HUD nominee Ben Carson faced similar consternation. Sen. Elizabeth Warren used a portion of her time urging Carson to lay out "actions . to adapt to or prevent climate change." As entertaining and nonsensical as all this is, none of it provided the kind of fireworks we're bound to witness during EPA nominee Scott Pruitt's hearing this week. Pruitt, of course, is expected to significantly water down the agency by rescinding onerous regulations.

Unfortunately for Democrats, when it comes to the faux war on CO2, Pruitt's job may not be as difficult as they hoped. Cato Institute's Patrick J. Michaels reports on a new paper, "The Art and Science of Climate Model Tuning," that undermines the Obama administration's "finding of endangerment" claim regarding CO2. Because the EPA interprets GHGs as dangerous, Michaels says "any attempt to undo Obama-era EPA regulations will be bitterly contested in court, perhaps for years."

The paper, however, provides strong evidence of EPA gerrymandering, which could negate Democrats' popular legal defense. According to Michaels, it found "that each fiddling of the models . gives a different forecast of how much the earth will warm for doubling atmospheric carbon dioxide, which is called the equilibrium climate sensitivity (ECS). If the ECS can be changed to a wide range of values, depending upon the `tuning' of the model, then it is the modeler and not the underlying physics that decides this number. And who defines an `acceptable' ECS? In these cases, it is the very same people jiggling the models in the first place."

The Obama EPA gets away with unlawful acts because it fabricates evidence. In fact, the entire Democrat war on greenhouse gases - including off-script "gotcha" questions at confirmation hearings - is nothing but a political farce. The Left is going to be a whole lot more agitated when Republicans put an end to pursuing nonexistent issues.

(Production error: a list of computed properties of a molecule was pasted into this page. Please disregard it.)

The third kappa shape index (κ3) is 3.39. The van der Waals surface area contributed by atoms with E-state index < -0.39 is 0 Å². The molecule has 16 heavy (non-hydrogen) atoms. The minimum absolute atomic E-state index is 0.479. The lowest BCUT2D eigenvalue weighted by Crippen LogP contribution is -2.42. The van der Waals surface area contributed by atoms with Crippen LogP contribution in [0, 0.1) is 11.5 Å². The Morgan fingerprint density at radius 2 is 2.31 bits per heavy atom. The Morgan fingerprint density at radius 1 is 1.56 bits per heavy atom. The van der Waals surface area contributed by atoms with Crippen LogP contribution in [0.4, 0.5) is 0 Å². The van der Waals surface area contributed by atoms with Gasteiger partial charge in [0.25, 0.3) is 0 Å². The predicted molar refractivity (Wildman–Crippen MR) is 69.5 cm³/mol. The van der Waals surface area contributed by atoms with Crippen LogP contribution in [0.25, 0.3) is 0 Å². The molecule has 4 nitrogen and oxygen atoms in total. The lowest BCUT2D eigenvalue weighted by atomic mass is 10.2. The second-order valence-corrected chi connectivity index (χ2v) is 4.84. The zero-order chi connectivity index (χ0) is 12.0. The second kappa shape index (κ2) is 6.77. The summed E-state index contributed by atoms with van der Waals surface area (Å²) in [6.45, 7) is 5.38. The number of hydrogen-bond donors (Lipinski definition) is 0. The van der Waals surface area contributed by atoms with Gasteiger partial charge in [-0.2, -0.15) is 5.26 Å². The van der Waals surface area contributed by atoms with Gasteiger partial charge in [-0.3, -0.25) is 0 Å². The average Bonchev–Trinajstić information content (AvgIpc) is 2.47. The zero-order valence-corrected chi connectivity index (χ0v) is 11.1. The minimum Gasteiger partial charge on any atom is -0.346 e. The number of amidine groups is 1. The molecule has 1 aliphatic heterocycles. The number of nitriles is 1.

For more postings from me, see  DISSECTING LEFTISM, TONGUE-TIED, EDUCATION WATCH INTERNATIONAL, POLITICAL CORRECTNESS WATCH, FOOD & HEALTH SKEPTIC and AUSTRALIAN POLITICS. Home Pages are   here or   here or   here.  Email me (John Ray) here.  

Preserving the graphics:  Most graphics on this site are hotlinked from elsewhere.  But hotlinked graphics sometimes have only a short life -- as little as a week in some cases.  After that they no longer come up.  From January 2011 on, therefore, I have posted a monthly copy of everything on this blog to a separate site where I can host text and graphics together -- which should make the graphics available even if they are no longer coming up on this site.  See  here or here


Sunday, January 22, 2017

2016 Global Temperature: The Pause Never Went Away

Interesting to see that someone in the climate establishment has at long last put a number on the influence of the recent El Nino.  And the Met figure of two tenths of a degree is substantial in the context of the very small changes in the climate record.